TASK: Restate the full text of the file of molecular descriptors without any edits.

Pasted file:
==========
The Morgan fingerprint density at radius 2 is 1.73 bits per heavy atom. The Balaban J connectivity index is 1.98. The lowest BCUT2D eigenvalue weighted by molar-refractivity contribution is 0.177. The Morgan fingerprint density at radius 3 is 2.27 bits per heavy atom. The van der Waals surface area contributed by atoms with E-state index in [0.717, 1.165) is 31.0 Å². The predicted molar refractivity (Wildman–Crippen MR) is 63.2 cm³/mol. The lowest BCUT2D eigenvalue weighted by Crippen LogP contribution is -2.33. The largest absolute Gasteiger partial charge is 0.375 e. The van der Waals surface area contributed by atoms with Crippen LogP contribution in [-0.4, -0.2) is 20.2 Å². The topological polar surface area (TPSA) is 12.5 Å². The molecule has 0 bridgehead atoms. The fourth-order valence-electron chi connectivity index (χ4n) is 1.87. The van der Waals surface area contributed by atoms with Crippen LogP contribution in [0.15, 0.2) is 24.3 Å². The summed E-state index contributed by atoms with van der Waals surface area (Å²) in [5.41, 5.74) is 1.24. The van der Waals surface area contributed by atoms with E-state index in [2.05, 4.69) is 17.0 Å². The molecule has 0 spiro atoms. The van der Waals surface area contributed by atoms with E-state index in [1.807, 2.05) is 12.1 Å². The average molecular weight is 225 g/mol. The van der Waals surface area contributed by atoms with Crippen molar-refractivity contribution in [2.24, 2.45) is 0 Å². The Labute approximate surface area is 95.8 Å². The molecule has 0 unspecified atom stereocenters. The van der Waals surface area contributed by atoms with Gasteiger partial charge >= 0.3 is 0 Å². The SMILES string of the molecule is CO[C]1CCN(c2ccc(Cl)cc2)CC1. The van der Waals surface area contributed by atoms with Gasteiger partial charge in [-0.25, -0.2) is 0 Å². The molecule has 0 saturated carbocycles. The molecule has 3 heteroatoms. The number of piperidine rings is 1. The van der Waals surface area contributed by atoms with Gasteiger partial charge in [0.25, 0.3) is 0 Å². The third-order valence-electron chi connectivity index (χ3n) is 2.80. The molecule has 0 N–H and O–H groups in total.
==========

The Morgan fingerprint density at radius 2 is 1.73 bits per heavy atom. The Balaban J connectivity index is 1.98. The lowest BCUT2D eigenvalue weighted by molar-refractivity contribution is 0.177. The Morgan fingerprint density at radius 3 is 2.27 bits per heavy atom. The van der Waals surface area contributed by atoms with E-state index in [0.717, 1.165) is 31.0 Å². The predicted molar refractivity (Wildman–Crippen MR) is 63.2 cm³/mol. The lowest BCUT2D eigenvalue weighted by Crippen LogP contribution is -2.33. The largest absolute Gasteiger partial charge is 0.375 e. The van der Waals surface area contributed by atoms with Crippen LogP contribution in [-0.4, -0.2) is 20.2 Å². The topological polar surface area (TPSA) is 12.5 Å². The molecule has 0 bridgehead atoms. The fourth-order valence-electron chi connectivity index (χ4n) is 1.87. The van der Waals surface area contributed by atoms with Crippen LogP contribution in [0.15, 0.2) is 24.3 Å². The summed E-state index contributed by atoms with van der Waals surface area (Å²) in [5.41, 5.74) is 1.24. The van der Waals surface area contributed by atoms with E-state index in [2.05, 4.69) is 17.0 Å². The molecule has 0 spiro atoms. The van der Waals surface area contributed by atoms with E-state index in [1.807, 2.05) is 12.1 Å². The average molecular weight is 225 g/mol. The van der Waals surface area contributed by atoms with Crippen molar-refractivity contribution in [2.24, 2.45) is 0 Å². The Labute approximate surface area is 95.8 Å². The molecule has 0 unspecified atom stereocenters. The van der Waals surface area contributed by atoms with Gasteiger partial charge >= 0.3 is 0 Å². The SMILES string of the molecule is CO[C]1CCN(c2ccc(Cl)cc2)CC1. The van der Waals surface area contributed by atoms with Gasteiger partial charge in [-0.25, -0.2) is 0 Å². The molecule has 0 saturated carbocycles. The molecule has 3 heteroatoms. The number of piperidine rings is 1. The van der Waals surface area contributed by atoms with Gasteiger partial charge in [0.25, 0.3) is 0 Å². The third-order valence-electron chi connectivity index (χ3n) is 2.80. The molecule has 0 N–H and O–H groups in total.